Emotions and reasons in a hot versus cold experiment
This paper investigates the interaction of emotions and reason in a sequential bargaining experiment. In particular, we employ two new one-shot sequential games of 2x2 format which are somewhat similar to the well-known trust game with the difference that the inefficient outside option of no trust could be punished by the second mover at some cost. The design has two control variables, the decision procedure (hot, in which the second mover reacts to the actual decision of the first mover, versus cold, in which the second mover has to deliver a complete strategy) and the costs of punishment (high vs. low). < br/> Our results reveal that behavior is influenced by both variables. In fact, punishment occurs only in the hot situation and only when the costs are low enough. However, there is no significant difference in second mover behavior if the first mover chooses the trust subgame, namely almost no reward. Moreover, first mover behavior seems to be rather puzzling given our observations of the second mover. Despite the higher likelihood of being punished, they chose the nontrust action of two effects: the so-called consensus effect and the so-called positive self-image effect. While the former describes the phenomenon that people tend to believe that others behave the same as they do, the latter refers to the observation that people maintain unrealistic and positive beliefs about themselves; that is, they dislike thinking of themselves as being capable of exploiting or harming others.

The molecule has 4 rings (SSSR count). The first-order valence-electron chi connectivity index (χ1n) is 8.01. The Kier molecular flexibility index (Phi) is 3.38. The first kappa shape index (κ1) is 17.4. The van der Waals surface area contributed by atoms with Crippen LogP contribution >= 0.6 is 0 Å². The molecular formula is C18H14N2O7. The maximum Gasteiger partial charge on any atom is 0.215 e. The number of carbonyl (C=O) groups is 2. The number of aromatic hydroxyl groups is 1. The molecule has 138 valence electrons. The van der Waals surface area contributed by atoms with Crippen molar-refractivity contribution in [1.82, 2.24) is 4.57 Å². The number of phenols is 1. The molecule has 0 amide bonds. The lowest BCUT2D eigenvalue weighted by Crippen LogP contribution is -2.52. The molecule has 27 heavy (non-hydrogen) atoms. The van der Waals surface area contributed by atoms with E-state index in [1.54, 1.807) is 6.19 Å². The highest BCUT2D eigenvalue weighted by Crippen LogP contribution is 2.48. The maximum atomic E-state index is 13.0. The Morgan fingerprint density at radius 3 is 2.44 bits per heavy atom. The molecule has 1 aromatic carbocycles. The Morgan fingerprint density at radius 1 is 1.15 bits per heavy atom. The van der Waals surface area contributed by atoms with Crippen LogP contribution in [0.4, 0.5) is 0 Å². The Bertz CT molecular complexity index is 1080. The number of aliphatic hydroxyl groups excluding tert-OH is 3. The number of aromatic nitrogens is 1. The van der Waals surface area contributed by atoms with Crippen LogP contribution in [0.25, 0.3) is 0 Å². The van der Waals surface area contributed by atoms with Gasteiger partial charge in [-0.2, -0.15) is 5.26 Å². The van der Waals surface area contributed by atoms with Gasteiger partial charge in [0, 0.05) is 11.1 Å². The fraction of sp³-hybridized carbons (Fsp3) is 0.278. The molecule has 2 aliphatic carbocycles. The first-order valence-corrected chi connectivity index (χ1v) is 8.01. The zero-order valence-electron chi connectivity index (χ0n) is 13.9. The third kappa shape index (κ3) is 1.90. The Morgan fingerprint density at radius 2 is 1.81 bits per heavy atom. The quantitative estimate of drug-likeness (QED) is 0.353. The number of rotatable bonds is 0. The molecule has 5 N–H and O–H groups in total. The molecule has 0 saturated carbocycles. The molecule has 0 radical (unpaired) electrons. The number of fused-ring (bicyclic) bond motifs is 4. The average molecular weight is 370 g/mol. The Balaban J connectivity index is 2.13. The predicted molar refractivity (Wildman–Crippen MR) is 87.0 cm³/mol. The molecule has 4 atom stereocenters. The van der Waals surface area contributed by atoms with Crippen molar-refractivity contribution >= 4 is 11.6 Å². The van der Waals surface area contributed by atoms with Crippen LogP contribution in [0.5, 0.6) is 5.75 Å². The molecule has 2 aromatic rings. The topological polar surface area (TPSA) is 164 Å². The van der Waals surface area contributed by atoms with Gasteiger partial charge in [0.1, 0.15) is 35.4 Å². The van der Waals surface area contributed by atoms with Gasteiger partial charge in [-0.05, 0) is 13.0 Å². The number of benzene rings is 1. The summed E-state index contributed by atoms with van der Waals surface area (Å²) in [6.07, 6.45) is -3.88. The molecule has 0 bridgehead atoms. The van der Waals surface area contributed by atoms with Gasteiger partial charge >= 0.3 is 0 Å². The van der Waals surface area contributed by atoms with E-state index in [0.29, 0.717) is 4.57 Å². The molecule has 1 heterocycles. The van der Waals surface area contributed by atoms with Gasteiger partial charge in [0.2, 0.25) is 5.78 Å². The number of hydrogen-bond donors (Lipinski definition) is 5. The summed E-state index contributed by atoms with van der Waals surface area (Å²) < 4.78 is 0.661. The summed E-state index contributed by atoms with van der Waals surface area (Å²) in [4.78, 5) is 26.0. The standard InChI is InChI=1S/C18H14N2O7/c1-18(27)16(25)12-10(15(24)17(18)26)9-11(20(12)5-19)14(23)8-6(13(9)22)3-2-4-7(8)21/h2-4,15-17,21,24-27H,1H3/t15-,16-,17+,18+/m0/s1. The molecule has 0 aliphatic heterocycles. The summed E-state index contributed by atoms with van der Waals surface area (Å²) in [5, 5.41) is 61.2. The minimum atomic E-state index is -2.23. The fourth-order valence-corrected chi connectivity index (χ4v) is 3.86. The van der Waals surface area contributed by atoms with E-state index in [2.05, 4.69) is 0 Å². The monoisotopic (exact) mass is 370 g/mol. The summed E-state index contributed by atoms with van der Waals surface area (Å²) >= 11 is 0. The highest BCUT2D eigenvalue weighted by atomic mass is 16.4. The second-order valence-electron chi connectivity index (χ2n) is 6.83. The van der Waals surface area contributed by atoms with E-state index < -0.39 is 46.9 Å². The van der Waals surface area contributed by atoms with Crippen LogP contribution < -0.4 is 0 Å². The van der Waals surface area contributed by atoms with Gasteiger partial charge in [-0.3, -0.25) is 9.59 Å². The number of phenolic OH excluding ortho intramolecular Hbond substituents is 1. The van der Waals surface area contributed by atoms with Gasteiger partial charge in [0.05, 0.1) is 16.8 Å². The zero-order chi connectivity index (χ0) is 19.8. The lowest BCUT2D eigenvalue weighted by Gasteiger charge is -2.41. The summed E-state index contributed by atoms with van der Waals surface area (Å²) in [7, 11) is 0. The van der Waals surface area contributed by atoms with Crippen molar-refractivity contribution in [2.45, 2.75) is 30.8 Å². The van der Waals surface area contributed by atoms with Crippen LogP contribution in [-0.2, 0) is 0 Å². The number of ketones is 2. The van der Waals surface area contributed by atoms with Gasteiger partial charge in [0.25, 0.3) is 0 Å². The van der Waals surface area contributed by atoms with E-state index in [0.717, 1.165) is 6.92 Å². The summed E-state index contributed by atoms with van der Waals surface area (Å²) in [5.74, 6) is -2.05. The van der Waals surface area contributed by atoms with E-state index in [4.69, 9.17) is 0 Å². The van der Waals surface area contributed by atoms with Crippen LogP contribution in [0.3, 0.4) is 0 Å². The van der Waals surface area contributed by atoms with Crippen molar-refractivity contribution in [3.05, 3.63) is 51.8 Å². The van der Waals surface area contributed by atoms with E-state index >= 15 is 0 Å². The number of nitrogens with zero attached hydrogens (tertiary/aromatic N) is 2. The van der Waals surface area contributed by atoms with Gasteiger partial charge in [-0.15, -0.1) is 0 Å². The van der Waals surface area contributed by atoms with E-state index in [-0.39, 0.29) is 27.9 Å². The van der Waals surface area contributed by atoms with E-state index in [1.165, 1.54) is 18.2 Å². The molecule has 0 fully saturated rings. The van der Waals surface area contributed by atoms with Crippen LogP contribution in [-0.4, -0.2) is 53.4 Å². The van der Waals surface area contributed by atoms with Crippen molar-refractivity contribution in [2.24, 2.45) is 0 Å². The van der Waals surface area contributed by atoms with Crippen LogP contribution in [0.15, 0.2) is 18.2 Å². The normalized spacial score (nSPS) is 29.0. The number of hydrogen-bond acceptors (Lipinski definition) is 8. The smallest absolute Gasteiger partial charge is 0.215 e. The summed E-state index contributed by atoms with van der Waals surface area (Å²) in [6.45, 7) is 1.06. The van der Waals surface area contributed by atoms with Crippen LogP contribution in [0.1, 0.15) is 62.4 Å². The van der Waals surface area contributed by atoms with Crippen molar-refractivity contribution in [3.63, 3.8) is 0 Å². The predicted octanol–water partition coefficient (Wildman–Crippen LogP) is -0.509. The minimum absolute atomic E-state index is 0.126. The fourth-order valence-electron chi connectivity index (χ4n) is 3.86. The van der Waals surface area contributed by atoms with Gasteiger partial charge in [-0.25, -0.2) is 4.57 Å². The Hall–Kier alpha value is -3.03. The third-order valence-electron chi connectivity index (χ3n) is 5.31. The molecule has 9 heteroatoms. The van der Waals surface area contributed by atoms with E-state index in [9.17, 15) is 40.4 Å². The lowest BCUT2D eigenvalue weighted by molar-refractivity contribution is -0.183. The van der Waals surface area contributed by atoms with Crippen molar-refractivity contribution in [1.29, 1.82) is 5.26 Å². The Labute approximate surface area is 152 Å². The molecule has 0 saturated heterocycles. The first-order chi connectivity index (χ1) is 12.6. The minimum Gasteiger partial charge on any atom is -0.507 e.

Copyright (c) 2000 Working Paper Series
Dieses Werk steht unter der Lizenz Creative Commons Namensnennung - Weitergabe unter gleichen Bedingungen 4.0 International.